Rutland 2-8-2 "Mikado" Locomotives in the USA

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The Rutland Railroad was a small railroad operating in the state of Vermont with part of the line entering the state of New York. The earliest ancestor of the Rutland, the Rutland & Burlington Railroad, was chartered in 1843 by the state of Vermont to build between Rutland, VT and Burlington VT. The name was shortened to Rutland Railroad in 1867.

The New York Central Railroad obtained a controlling interest in the Rutland in 1904 and in 1911 sold half of its shares to the New York, New Haven & Hartford Railroad.

At its peak the Rutland had about 400 miles of track running from Chatham, NY north to Alburgh, VT and then west to Ogdensburg, NY along the St. Lawrence River. The Rutland entered receivership in1938. Cost cutting, including wage reduction, brought things around. Reorganized in1950 the name was changed from Rutland Railroad to Rutland Railway.

The Rutland Railroad bought six "Mikado" type locomotives in 1918, from the American Locomotive Company. These locomotives were built to the Mikado-Light USRA Specifications and were designated as Class H-6-a and assigned road numbers 32 through 37. They had 63" diameter drivers, 26" x 30" cylinders, a 200 psi boiler pressure, they exerted 54,725 pounds of tractive effort and each weighed 290,000 pounds. The firebox was 280 square feet, the evaporative heating surface was 3,777 square feet and with the superheater the combined heating surface was 4,659 square feet.

There are no surviving Rutland 2-8-2 Mikado type locomotives.


Roster by Richard Duley

ClassQty.Road NumbersYear BuiltBuilderNotes
H-6-a632-371918ALCO1
Notes:
  1. Number 34 scrapped in 1952. All the others scrapped in 1951.

Class Details by Steve Llanso of Sweat House Media

Class H-6 (Locobase 14575)

Data from tables in 1930 Locomotive Cyclopedia and from American Locomotive Company, Standardized Locomotives, US Railroad Administration (Alco Pamphlet 10049, 1918), pp. 16-17, reprinted by (Ocean, NJ: Specialty Press , 1973). See also . Works numbers were 59609-59614 in 1918.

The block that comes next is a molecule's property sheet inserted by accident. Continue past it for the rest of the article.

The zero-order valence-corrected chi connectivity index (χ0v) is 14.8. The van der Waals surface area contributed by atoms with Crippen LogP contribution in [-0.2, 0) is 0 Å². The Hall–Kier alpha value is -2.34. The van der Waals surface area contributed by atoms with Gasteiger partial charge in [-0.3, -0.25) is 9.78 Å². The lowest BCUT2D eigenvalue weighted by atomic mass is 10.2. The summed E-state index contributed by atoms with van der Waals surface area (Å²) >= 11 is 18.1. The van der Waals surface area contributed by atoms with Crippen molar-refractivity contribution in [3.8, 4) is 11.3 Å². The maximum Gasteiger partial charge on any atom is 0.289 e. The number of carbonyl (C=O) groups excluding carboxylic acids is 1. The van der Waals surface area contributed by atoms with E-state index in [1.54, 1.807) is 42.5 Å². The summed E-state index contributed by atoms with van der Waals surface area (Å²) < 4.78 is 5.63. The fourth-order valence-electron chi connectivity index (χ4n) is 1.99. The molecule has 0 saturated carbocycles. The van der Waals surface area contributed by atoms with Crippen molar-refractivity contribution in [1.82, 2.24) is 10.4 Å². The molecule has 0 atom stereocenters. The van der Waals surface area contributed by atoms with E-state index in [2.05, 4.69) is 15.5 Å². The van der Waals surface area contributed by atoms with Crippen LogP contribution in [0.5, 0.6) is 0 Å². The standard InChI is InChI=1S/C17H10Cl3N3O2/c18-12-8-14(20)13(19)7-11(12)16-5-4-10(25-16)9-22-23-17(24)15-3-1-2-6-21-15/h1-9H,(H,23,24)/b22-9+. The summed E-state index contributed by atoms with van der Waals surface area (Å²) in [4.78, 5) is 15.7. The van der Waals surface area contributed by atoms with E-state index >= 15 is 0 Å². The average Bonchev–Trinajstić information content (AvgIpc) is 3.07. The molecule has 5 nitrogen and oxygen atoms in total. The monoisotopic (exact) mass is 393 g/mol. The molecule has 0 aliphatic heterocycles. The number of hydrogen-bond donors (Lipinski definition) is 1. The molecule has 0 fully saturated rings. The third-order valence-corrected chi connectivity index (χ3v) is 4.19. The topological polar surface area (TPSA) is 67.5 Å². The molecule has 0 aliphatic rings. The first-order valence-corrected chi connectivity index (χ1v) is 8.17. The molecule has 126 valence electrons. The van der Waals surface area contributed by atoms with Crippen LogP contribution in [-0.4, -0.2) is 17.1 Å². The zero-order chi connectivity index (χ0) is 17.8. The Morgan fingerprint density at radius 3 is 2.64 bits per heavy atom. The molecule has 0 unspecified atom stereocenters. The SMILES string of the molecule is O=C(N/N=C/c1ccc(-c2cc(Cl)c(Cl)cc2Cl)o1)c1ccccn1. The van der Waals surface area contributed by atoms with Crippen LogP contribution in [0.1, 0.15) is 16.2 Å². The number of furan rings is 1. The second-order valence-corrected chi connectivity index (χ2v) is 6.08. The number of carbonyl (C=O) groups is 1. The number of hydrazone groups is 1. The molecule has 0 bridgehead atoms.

The six Mikados supplied by the United States Railroad Administration were part of the big run of Light 2-8-2s (Locobase 40) produced to a common design during the US government's ownership of railroad operations at the end of World War One. All of the dimensions were identical except for a slight difference in heating surface area.

Specifications by Steve Llanso of Sweat House Media
ClassH-6
Locobase ID14,575
RailroadRutland (Rutland)
CountryUSA
Whyte2-8-2
Number in Class6
Road Numbers32-37
GaugeStd
Number Built6
BuilderAlco-Schenectady
Year1918
Valve GearWalschaert
Locomotive Length and Weight
Driver Wheelbase (ft / m)16.75 / 5.11
Engine Wheelbase (ft / m)36.08 / 11
Ratio of driving wheelbase to overall engine wheebase 0.46
Overall Wheelbase (engine & tender) (ft / m)71.37 / 21.75
Axle Loading (Maximum Weight per Axle) (lbs / kg)
Weight on Drivers (lbs / kg)220,000 / 99,790
Engine Weight (lbs / kg)292,000 / 132,449
Tender Loaded Weight (lbs / kg)188,300 / 85,412
Total Engine and Tender Weight (lbs / kg)480,300 / 217,861
Tender Water Capacity (gals / ML)10,000 / 37.88
Tender Fuel Capacity (oil/coal) (gals/tons / ML/MT)16 / 14.50
Minimum weight of rail (calculated) (lb/yd)92
Geometry Relating to Tractive Effort
Driver Diameter (in / mm)63 / 1600
Boiler Pressure (psi / kPa)200 / 13.80
High Pressure Cylinders (dia x stroke) (in / mm)26" x 30" / 660x762
Tractive Effort (lbs / kg)54,724 / 24822.42
Factor of Adhesion (Weight on Drivers/Tractive Effort) 4.02
Heating Ability
Firebox Area (sq ft / m2)280 / 26.01
Grate Area (sq ft / m2)66.70 / 6.20
Evaporative Heating Surface (sq ft / m2)3777 / 350.89
Superheating Surface (sq ft / m2)882 / 81.94
Combined Heating Surface (sq ft / m2)4659 / 432.83
Evaporative Heating Surface/Cylinder Volume204.88
Computations Relating to Power Output (More Information)
Robert LeMassena's Power Computation13,340
Same as above plus superheater percentage15,875
Same as above but substitute firebox area for grate area66,640
Power L114,940
Power MT598.85

Photos

Reference